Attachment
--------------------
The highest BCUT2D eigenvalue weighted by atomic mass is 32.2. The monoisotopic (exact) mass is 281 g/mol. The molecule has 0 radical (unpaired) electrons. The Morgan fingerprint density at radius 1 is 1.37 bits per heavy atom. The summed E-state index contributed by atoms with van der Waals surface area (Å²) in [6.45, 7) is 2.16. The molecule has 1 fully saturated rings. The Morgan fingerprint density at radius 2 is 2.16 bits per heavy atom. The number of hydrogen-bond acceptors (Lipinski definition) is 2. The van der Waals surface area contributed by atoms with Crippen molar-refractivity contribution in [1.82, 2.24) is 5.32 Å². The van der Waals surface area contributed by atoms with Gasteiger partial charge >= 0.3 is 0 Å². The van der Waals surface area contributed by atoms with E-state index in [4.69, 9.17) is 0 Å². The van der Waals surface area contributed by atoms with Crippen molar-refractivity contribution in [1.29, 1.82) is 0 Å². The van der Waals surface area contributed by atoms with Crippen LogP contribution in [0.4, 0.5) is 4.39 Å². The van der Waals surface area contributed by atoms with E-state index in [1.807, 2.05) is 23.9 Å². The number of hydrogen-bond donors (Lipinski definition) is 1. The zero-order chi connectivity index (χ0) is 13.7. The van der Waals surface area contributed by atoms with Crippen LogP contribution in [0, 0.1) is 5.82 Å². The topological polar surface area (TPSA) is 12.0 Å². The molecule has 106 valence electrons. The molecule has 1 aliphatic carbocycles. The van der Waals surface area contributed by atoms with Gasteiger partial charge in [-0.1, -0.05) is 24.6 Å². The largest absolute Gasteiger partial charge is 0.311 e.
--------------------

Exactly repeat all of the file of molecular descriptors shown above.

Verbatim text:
The highest BCUT2D eigenvalue weighted by atomic mass is 32.2. The monoisotopic (exact) mass is 281 g/mol. The molecule has 0 radical (unpaired) electrons. The Morgan fingerprint density at radius 1 is 1.37 bits per heavy atom. The summed E-state index contributed by atoms with van der Waals surface area (Å²) in [6.45, 7) is 2.16. The molecule has 1 fully saturated rings. The Morgan fingerprint density at radius 2 is 2.16 bits per heavy atom. The number of hydrogen-bond acceptors (Lipinski definition) is 2. The van der Waals surface area contributed by atoms with Crippen molar-refractivity contribution in [1.82, 2.24) is 5.32 Å². The van der Waals surface area contributed by atoms with Gasteiger partial charge >= 0.3 is 0 Å². The van der Waals surface area contributed by atoms with E-state index in [4.69, 9.17) is 0 Å². The van der Waals surface area contributed by atoms with Crippen molar-refractivity contribution in [1.29, 1.82) is 0 Å². The van der Waals surface area contributed by atoms with Crippen LogP contribution in [0.4, 0.5) is 4.39 Å². The van der Waals surface area contributed by atoms with E-state index in [1.807, 2.05) is 23.9 Å². The number of hydrogen-bond donors (Lipinski definition) is 1. The zero-order chi connectivity index (χ0) is 13.7. The van der Waals surface area contributed by atoms with Crippen LogP contribution in [0, 0.1) is 5.82 Å². The topological polar surface area (TPSA) is 12.0 Å². The molecule has 106 valence electrons. The molecule has 1 aliphatic carbocycles. The van der Waals surface area contributed by atoms with Gasteiger partial charge in [-0.1, -0.05) is 24.6 Å². The largest absolute Gasteiger partial charge is 0.311 e.